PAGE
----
Sunday, 21 June 2015

Anti-Austerity Signage: My Favourite Banners of the Protest

I went on the London Anti-Austerity march on Saturday the 20th of June and, I have to say, it was one of the most inspiring events of my life. To see a quarter of a million people, 95% of whom wanted nothing but a peaceful protest, gather under one cause to show solidarity and unity, was truly moving and heart-warming. 

This was my first protest, and it certainly won’t be my last, because, in my view, the importance of protesting is undeniable. The Peasants’ Revolt; the English Revolution, with the Levellers and Diggers; the Chartists; the trade unionists; the suffragettes; the anti-racist, feminist and LGBT movements; the postwar Labour government; the peace movements; the anti-poll-tax movement. These groups were protesting against elected governments because they disagreed with their policies – it is because of protest that we have the welfare state, we have gay rights, we have racial equality, and so many more excellent aspects of this country that make me proud (to an extent) to be one of its citizens. Not, as Charlotte Church rightly said in her anti-austerity speech, because of a flag. 

Protest is an intrinsic part of democracy, and so on the 20th, in the words of Newton and Owen Jones (an unlikely pairing, perhaps), I stood on the shoulders of giants (though I do not seek to suggest that, because of this, I see further than those with whom I disagree). These are my post-protest thoughts, presented to you through signage. Please reflect, comment and criticize. Don’t despise me: debate me (or perhaps quoting Ed isn’t the best idea?)  

Neo-liberalism is dead, Long Live Owen Jones.

You’ve gotta love Owen Jones. The left-wing, progressive columnist for the Guardian, and previously the Independent, must have some really strange power of going into my mind, finding out what I think, and then championing my views in the public sphere.

His appearances on Question Time always cause some good old controversy, always beneficial in a democracy – I loved his challenging of Iain Duncan Smith on welfare, and his passionate tribute to the Palestinian people was truly inspiring. He actually spoke at the march (although, frustratingly, I didn’t get to hear his speech on the day, but I watched the YouTube video) and then joined the thousands of protesters that flooded through Central London. So yes, long live Owen (@OwenJones84).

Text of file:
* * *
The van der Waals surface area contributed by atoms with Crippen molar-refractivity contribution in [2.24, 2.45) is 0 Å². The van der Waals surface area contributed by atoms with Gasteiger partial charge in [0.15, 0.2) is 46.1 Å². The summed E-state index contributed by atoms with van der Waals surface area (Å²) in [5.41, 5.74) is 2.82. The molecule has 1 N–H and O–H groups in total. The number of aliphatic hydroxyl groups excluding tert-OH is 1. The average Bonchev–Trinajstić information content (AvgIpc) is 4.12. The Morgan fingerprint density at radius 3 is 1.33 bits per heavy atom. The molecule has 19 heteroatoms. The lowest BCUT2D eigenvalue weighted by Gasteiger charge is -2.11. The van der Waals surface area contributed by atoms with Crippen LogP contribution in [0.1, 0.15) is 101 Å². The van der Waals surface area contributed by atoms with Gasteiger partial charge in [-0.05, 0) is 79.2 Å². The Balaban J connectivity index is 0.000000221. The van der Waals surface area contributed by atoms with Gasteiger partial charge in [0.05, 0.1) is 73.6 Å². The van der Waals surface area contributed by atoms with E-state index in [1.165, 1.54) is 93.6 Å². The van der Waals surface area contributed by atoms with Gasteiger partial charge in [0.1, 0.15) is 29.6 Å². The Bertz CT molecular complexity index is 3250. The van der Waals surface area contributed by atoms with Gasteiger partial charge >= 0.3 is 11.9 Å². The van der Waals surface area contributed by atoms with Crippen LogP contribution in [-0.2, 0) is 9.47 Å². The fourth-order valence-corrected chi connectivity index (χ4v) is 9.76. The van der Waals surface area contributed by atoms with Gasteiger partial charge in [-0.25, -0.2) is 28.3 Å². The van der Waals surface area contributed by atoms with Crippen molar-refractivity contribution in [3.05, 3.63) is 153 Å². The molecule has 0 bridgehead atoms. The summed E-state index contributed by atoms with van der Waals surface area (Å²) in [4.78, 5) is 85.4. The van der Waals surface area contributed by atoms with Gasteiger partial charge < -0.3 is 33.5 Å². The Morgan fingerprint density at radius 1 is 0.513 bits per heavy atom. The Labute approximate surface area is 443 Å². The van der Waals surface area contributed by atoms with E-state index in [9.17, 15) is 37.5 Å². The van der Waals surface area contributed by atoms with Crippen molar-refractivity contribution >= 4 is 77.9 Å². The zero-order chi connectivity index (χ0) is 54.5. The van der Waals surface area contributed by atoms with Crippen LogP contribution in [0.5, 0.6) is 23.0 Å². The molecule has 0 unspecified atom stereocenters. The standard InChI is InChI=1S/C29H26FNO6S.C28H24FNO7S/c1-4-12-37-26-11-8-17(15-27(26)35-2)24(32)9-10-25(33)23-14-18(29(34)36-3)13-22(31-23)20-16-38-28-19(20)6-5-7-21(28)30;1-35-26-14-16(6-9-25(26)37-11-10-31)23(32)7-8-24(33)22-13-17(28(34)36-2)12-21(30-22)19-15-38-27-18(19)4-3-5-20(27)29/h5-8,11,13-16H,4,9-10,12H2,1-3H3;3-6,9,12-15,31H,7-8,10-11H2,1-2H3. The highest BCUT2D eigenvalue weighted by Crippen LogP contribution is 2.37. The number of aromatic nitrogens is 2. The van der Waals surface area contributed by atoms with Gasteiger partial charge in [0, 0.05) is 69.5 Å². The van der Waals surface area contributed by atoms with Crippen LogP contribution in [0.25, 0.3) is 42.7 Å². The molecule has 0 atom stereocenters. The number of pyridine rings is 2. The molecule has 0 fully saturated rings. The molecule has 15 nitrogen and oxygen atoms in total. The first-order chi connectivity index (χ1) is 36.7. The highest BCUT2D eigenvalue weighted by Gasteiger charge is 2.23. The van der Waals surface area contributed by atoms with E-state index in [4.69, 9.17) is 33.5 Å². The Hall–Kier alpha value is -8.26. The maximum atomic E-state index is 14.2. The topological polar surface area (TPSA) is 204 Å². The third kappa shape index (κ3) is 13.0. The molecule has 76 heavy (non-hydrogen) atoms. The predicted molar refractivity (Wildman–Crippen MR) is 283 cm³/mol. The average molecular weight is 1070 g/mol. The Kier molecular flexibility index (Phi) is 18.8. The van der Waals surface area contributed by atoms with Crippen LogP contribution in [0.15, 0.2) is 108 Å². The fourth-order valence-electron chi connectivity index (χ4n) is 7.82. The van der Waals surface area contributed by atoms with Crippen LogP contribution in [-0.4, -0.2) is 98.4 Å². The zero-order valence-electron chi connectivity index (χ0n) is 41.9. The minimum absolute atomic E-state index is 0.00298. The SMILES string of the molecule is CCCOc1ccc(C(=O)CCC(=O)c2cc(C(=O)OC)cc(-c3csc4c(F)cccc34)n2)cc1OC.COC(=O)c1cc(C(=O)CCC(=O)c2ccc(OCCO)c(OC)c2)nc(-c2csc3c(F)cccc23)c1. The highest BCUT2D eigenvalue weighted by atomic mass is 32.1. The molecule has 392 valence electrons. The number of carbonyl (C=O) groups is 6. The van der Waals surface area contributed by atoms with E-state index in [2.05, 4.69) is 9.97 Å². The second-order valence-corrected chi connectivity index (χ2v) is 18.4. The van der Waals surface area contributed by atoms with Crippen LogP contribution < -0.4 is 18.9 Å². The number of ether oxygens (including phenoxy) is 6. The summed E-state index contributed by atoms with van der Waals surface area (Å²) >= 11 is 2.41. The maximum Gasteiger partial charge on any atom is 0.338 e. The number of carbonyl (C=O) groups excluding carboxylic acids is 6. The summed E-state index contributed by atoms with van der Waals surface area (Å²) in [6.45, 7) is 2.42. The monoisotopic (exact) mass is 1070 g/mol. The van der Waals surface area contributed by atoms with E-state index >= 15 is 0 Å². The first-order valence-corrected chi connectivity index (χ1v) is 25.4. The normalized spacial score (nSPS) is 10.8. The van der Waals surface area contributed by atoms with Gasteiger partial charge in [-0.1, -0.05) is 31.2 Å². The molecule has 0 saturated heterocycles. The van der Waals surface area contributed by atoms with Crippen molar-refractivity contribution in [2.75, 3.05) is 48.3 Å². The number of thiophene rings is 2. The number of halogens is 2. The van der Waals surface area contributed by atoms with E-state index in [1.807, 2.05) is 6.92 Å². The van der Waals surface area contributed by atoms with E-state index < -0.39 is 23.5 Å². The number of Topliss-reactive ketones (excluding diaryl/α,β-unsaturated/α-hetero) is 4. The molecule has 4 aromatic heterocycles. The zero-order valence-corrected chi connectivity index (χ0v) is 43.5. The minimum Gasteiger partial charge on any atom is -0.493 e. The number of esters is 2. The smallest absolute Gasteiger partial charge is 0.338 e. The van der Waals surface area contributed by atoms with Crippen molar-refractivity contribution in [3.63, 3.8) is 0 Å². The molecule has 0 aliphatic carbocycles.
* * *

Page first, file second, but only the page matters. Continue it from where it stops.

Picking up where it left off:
This sign would be funnier if they weren’t cutting student support grants.

My favourite banners tended to be the funnier ones – but this one was instantly unforgettable. It was upsetting, in fact, and showing a real concern for the damage these policies are going to bring about over the next five or, unless Labour gets its act together quick, even ten years.  

Please don’t tazer me, I’m teaching on Monday.

I can’t really explain why I liked this banner – humour, honesty, sarcasm, I don’t know. But I do think that the best thing about this protest was its irrefutably peaceful intentions. To take the violent or menacing actions of the few, Class War for example, and pretend that this represents the protest as a whole is just wrong.

I wanted to ensure that the people with me took as many photos as possible, not, as you may think, and as I have been accused of already, so that I can show off about being subversive and going against my public school crowd, but so that the peaceful nature of these protests is properly demonstrated on social media. I guess this banner shows that those on this protest were just normal people concerned about the happiness and livelihoods of others, whilst also reminding us of the essential job that teachers have and always will carry out. 

David Cameron can kiss my Ass-terity.

You have to love this. A pun that shows that, while this was a serious occasion, the left haven't lost all of their humour, even after the election (Labour suffered the worst defeat since Michael Foot this May).

Dear Tories, Read a book. Regards, Socialism.

I disagreed completely with the sentiment of this banner. This sort of generalising, emotive, and clichéd politics gets us nowhere. It’s like doing a Nick Clegg and saying that all lefties need a brain, which is just nonsense considering a significant number of economists have argued against austerity and believe it has a detrimental effect. And yet, I couldn’t help giggling to myself (hypocritical, I know)!

£12 billion cuts vs. £119 billion in tax avoidance.

I probably shouldn’t have put this on here – it was, after all, my own banner. But I was pleased to have it read out on the loudspeaker, so evidently it had some effect and people agreed with it. In fact, one lovely American lady came up to me and said how excellent she thought it was and that she wished more people were pointing out the inherent hypocrisy and failures of austerity. Austerity is, by no means, the only option. There are other solutions.

In fact, I really wasn’t a fan of the “Defy Tory Rule” banners (sadly, in my opinion, given out by the People’s Assembly) and those that said, amongst other things, that the Tories are all bastards and crooks. Firstly, it’s entirely untrue – I know just as many Conservative voters who are intelligent, kind, and compassionate as I know left wing people with the same qualities. As I said earlier, this emotive rhetoric gets us nowhere – it alienates people, in fact.